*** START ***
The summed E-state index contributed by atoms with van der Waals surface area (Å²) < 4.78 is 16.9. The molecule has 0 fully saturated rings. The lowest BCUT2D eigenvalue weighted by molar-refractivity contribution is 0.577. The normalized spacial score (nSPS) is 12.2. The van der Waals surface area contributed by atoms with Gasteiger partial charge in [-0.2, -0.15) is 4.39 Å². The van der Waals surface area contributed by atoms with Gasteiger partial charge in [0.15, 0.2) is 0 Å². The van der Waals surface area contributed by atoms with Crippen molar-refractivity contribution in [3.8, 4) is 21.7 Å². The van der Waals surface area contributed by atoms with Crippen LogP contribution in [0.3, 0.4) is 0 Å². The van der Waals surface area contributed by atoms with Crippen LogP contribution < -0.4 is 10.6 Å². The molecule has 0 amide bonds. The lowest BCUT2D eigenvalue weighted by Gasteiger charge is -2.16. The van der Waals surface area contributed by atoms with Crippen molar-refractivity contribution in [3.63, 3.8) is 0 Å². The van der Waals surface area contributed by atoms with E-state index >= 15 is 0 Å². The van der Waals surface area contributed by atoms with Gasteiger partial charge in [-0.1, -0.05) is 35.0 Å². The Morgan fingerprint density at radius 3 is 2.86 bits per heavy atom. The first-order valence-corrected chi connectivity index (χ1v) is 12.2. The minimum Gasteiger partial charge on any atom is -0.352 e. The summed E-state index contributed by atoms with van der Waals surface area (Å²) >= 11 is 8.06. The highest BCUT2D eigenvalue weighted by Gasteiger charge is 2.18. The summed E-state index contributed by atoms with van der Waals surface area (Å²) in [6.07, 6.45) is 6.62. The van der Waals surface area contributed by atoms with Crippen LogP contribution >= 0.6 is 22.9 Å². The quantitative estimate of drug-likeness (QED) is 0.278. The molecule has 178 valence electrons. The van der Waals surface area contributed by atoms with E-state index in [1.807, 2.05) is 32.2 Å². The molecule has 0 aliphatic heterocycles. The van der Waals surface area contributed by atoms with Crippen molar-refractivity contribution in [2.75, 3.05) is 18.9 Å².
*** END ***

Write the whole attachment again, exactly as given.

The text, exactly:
The summed E-state index contributed by atoms with van der Waals surface area (Å²) < 4.78 is 16.9. The molecule has 0 fully saturated rings. The lowest BCUT2D eigenvalue weighted by molar-refractivity contribution is 0.577. The normalized spacial score (nSPS) is 12.2. The van der Waals surface area contributed by atoms with Gasteiger partial charge in [-0.2, -0.15) is 4.39 Å². The van der Waals surface area contributed by atoms with Gasteiger partial charge in [0.15, 0.2) is 0 Å². The van der Waals surface area contributed by atoms with Crippen molar-refractivity contribution in [3.8, 4) is 21.7 Å². The van der Waals surface area contributed by atoms with Crippen LogP contribution in [0.3, 0.4) is 0 Å². The van der Waals surface area contributed by atoms with Crippen LogP contribution < -0.4 is 10.6 Å². The molecule has 0 amide bonds. The lowest BCUT2D eigenvalue weighted by Gasteiger charge is -2.16. The van der Waals surface area contributed by atoms with Crippen molar-refractivity contribution in [3.63, 3.8) is 0 Å². The van der Waals surface area contributed by atoms with E-state index >= 15 is 0 Å². The van der Waals surface area contributed by atoms with Gasteiger partial charge in [-0.1, -0.05) is 35.0 Å². The Morgan fingerprint density at radius 3 is 2.86 bits per heavy atom. The first-order valence-corrected chi connectivity index (χ1v) is 12.2. The minimum Gasteiger partial charge on any atom is -0.352 e. The summed E-state index contributed by atoms with van der Waals surface area (Å²) >= 11 is 8.06. The highest BCUT2D eigenvalue weighted by Gasteiger charge is 2.18. The summed E-state index contributed by atoms with van der Waals surface area (Å²) in [6.07, 6.45) is 6.62. The van der Waals surface area contributed by atoms with Crippen LogP contribution >= 0.6 is 22.9 Å². The quantitative estimate of drug-likeness (QED) is 0.278. The molecule has 178 valence electrons. The van der Waals surface area contributed by atoms with E-state index in [1.807, 2.05) is 32.2 Å². The molecule has 0 aliphatic heterocycles. The van der Waals surface area contributed by atoms with Crippen molar-refractivity contribution in [2.75, 3.05) is 18.9 Å².